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It's hardly original to portray a callous young generation that has rejected all tradition and lives in violent hedonism without any moral compass. But when a society has undergone an upheaval, that old story starts to ring especially true. Shintaro Ishihara became somewhat of a star in postwar Japan with a series of short stories that explored precisely this subject. Some of them were quickly made into films, of which Crazed Fruit is one. Its shock value may have diminished over the years, but it still has a powerful dark sensuality that hasn't dated at all.
Ishihara's writing tends toward a Mishima-like discursive style, but this film is terse and believable. Two brothers, the sons of some shady businessman or other, arrive at their summer home. They spend the days in idleness, lounging around in their house or their boat, and hanging out with their drinking, gambling friends. The friends like to flaunt their modernity and disdain for tradition in conversation. But the film finds the right note for these dialogues -- the boys talk like arrogant, pseudo-intellectual young men, not like philosophically inclined writers. They talk in order to demonstrate their swagger, without putting too much thought into the content. I actually wish that the relations between the boys were a little more developed in the film, since it catches this atmosphere of bravado so well.
The distinctions between the brothers are what one would expect from this story. The older brother is an accomplished rake and debaucher, and likes to brag about his conquests to everyone within earshot. The younger brother is naive and inexperienced, but wants to emulate his brother's cool image. But the film's depiction of these standard character types captures a few details that make them much more real. First of all, the brothers are not the chiseled movie-star types that represent Decadent Youth in French and Italian films of that time. The younger brother is handsome, but in an ordinary way, and has the boyish, sullen awkwardness of someone who just started thinking about girls instead of sports. The older brother is fairly plain in appearance, and relies entirely on his confident sneer to impress girls. But his confidence is largely an act, and when something happens that he doesn't know how to deal with, the sneer vanishes and he looks lost. It becomes clear -- much clearer than in, say, Antonioni's L'Avventura -- that these youths are not really ready for the cool and independent lifestyle that they claim for themselves.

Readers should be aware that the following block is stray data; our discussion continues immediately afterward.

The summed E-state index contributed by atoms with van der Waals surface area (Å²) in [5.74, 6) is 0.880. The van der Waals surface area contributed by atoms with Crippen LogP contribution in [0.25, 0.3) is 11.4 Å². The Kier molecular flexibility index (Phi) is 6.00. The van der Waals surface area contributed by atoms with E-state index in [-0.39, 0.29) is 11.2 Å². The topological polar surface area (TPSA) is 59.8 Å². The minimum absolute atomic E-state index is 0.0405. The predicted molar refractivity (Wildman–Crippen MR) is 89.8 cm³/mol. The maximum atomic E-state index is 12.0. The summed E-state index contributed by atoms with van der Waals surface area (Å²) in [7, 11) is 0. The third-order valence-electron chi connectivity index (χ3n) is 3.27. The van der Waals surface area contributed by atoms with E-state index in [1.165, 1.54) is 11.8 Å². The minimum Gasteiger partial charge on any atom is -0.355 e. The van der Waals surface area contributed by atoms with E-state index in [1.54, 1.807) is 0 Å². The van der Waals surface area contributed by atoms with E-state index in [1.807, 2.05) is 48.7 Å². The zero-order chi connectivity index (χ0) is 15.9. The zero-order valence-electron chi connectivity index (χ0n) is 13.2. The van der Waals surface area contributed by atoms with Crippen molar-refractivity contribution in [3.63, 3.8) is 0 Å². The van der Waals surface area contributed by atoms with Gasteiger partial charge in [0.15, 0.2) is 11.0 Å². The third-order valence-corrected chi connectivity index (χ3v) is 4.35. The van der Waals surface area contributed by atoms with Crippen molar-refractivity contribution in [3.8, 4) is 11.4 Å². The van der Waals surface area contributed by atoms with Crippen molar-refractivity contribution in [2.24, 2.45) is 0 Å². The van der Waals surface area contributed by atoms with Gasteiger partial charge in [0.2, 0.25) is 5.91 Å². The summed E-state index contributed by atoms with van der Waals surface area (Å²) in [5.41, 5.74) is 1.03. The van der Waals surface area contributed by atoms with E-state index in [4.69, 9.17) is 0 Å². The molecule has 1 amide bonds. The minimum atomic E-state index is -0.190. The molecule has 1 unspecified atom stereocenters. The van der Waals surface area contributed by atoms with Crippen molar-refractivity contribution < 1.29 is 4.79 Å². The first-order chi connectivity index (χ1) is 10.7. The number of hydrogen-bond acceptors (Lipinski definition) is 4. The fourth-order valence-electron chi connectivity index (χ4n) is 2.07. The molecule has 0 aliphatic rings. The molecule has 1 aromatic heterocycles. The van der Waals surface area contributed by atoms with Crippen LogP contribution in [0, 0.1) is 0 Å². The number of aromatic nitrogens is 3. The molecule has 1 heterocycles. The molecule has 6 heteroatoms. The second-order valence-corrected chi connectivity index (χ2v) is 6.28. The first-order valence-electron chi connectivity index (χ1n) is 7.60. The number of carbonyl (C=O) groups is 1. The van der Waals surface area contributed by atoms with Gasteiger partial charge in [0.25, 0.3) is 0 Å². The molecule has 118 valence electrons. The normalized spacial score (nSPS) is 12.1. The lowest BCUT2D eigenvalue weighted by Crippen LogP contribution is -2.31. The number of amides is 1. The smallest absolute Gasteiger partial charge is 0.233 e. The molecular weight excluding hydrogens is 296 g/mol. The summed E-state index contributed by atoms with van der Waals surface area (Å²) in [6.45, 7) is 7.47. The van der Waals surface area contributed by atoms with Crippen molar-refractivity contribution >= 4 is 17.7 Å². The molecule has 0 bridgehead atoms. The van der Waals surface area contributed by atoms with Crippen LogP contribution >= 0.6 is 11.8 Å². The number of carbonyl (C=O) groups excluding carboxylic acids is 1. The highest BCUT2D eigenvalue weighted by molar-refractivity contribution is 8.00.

Of course, the story needs a beautiful girl. As expected, the younger brother falls for her, but it turns out that she has a dark secret, and so on, and everything ends badly. But the film's portrayal of the girl is also interesting. In keeping with the archetype, she is older than the boy, and much more experienced. But she's not the cold, selfish, androgynous seductress of the French New Wave. She's very girlish and feminine, without the ideological exhibitionism of the boys. She is unhappy, but does not ostentatiously display her unhappiness to her lovers, unlike the New Wave heroines. Her unhappiness is not thought out at all -- she's just very confused, and ready to fall in love with anyone who shows her the least affection. It's clear that she is not intentionally deceiving the younger brother, that she really loves him. When the older brother goes after her, she feels that it's wrong and objects, but she is drawn to him anyway, despite herself.
That's the endearing thing about Ishihara's work -- his characters are nihilistic and arrogant on the surface, but deep down, they're all sentimental romantics. The cool, cynical older brother decides to play around with the girl, but quickly finds himself in over his head. The younger brother wants to be cool and cynical, but instead falls in what he thinks is true love. The girl seems like a knowing, mysterious vamp, but is actually sweet and vulnerable. She's not really any wiser than the boys.
The ending is suitably gloomy, but it's the one unsatisfying part of the film. I could see the young man bottling up his anger and hating the girl and his brother, but still, she's his first love and he can't imagine life without her -- I'd think he'd probably just break under the pressure and ignominiously crawl after her, desperately begging for affection. But, well, Ishihara was not a subtle writer, and he wanted chaos to befall his overreaching, prematurely adult characters. And there was the shock value to consider. Then again, any other ending would have probably been just as unsatisfying. In reality, this kind of story could have no ending, just a very long, painful and tedious decline. This way, at least it reflects the film's overall dark tone.
But that tone is very affecting. The scene where the younger brother takes the girl to a secluded grotto after the party is brimming with passion. There is a yearning feeling throughout the film, and it's especially strong when the setting appears casual. Like when the boy goes looking for the older brother, and finds him and his friends in a house with lazy, half-dressed girls. That languid indolence, in that radiant sunshine, is overwhelmingly intoxicating to a young man who on one hand has too much free time, and on the other hand is not confident or cynical enough to enter the world he idolizes. With the film's luxuriant setting and energetic pacing, the story becomes a forceful evocation of hungry, insecure desire.